One thing I have been trying to do with our blogs is to give our readers an opportunity to hear from other lawyers. Today, I have another guest post from Anthony Castelli, a personal injury lawyer in Cincinnati, Ohio. You can learn more about Tony’s practice here.

Tony is writing about a topic that is both near and far from my heart: jury selection. I say near to my heart because it is so incredibly important. Sadly, we probably have the most most restrictive voir dire in the country. That may change soon. But I doubt it.

Tony also has some interesting commentary about trying to use the suggestions of other lawyers and trial consultations, most notably David Ball whose work we have written about a great deal.

I read an interesting article in the European Spine Journal titled “The association between a lifetime history of a neck injury in a motor vehicle collision and future neck pain: a population-based cohort study.”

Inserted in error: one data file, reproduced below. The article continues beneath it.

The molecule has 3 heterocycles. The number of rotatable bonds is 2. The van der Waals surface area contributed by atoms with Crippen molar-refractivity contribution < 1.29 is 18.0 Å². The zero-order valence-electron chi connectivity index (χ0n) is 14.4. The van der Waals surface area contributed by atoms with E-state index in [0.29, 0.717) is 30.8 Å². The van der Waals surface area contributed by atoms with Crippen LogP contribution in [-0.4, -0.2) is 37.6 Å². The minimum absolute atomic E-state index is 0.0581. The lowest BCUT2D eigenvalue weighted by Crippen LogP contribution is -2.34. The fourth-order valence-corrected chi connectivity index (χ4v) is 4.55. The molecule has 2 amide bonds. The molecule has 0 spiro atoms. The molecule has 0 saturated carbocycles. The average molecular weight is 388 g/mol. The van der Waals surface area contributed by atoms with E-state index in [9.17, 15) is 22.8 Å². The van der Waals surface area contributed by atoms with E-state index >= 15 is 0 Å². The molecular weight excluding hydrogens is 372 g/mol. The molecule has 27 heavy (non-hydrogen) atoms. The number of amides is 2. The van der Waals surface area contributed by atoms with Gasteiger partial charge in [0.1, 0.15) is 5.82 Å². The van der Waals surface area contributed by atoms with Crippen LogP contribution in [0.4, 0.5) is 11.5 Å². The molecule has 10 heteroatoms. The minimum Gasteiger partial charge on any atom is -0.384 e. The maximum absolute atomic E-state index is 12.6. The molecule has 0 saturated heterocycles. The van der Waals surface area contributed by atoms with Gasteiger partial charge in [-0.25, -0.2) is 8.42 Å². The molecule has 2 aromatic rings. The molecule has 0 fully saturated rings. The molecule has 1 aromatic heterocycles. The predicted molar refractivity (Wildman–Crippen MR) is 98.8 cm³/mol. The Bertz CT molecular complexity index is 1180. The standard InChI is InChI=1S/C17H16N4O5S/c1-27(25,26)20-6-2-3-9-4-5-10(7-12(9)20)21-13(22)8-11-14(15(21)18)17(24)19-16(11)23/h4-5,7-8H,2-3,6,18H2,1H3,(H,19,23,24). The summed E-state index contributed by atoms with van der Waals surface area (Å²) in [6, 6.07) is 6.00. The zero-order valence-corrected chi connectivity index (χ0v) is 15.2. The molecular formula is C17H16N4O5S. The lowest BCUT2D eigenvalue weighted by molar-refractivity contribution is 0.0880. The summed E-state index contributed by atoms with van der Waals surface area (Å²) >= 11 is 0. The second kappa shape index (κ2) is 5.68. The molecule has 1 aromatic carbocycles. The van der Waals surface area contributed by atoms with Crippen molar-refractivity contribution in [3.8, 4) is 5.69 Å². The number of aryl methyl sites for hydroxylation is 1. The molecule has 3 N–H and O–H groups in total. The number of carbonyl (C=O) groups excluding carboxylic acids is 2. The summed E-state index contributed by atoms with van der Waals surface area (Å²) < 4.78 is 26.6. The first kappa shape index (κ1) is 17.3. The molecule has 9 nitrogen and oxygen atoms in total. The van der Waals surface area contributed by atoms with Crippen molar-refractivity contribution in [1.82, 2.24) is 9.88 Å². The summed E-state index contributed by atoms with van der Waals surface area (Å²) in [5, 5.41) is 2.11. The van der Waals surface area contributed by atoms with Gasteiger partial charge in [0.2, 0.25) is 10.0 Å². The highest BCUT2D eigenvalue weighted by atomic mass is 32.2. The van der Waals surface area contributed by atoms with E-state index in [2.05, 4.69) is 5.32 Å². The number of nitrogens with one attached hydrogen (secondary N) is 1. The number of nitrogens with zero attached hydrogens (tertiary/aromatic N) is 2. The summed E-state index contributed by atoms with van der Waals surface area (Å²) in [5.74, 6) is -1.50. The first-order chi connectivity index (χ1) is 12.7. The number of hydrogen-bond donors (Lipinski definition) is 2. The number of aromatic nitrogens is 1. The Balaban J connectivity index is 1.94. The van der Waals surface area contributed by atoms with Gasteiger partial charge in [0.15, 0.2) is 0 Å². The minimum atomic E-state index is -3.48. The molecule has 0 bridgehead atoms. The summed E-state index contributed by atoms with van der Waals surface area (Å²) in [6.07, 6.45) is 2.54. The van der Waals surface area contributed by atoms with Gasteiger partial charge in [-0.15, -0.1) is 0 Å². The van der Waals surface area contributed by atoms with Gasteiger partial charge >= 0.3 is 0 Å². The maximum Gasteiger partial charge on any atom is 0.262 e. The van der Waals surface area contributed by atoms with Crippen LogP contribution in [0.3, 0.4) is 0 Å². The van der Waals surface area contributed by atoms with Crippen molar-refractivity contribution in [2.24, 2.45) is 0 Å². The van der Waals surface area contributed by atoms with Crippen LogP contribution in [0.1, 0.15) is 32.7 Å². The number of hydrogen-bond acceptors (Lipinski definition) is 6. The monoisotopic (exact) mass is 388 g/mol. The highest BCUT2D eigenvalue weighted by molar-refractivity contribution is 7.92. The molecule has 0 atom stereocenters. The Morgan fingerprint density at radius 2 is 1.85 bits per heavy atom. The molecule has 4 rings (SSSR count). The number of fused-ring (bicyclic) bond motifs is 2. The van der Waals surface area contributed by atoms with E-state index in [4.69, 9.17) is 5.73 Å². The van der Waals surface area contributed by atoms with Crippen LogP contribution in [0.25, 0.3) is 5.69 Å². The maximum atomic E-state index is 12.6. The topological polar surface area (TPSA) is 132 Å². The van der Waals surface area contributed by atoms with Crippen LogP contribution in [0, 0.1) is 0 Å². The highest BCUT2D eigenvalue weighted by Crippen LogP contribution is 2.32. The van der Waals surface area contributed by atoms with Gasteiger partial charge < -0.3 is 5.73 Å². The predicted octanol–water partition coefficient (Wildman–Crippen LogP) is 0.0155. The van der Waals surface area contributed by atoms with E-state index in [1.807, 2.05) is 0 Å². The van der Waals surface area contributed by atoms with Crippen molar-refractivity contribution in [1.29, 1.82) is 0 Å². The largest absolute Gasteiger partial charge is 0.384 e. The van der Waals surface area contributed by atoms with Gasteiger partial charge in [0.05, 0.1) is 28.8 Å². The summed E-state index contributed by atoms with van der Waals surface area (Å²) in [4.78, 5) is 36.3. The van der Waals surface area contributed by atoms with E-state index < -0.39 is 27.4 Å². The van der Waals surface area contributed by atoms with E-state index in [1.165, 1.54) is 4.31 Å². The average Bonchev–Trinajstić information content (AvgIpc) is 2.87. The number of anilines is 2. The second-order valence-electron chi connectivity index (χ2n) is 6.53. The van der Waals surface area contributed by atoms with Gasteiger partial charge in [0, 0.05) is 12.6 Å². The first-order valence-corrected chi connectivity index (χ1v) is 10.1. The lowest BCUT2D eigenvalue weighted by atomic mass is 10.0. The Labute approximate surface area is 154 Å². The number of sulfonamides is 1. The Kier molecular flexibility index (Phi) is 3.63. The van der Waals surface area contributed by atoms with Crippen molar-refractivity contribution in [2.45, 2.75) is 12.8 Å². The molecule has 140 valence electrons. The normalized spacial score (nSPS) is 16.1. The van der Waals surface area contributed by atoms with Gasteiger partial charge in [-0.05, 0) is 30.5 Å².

Yes, that’s a big title. But the study looked at an incredibly simple issue: are neck injuries in car accident a harbinger of neck pain later in life after the injury has resolved. So the study looked at the association between a lifetime history of neck injury from a motor vehicle collision and the development of troublesome neck pain.

The answer was what plaintiffs’ car accident lawyers were sure to tell you would be the case: patients with a history of neck injury in a traffic collision are more likely to experience future neck pain.

The American Academy of Pediatrics (AAP) has firmly stated its opinion: “[t]he trampoline should never be used in home environments or in school physical education classes or outdoor settings or recreational settings.” Yet, in massive numbers, no one follows this advice. Injuries can still occur despite padding and netting.

Trampoline Statistics

  • There are over 90,000 trampoline injuries/deaths in the U.S. every year

This is a guest post by Anthony Castelli, a car accident personal injury lawyer in Cincinnati, Ohio.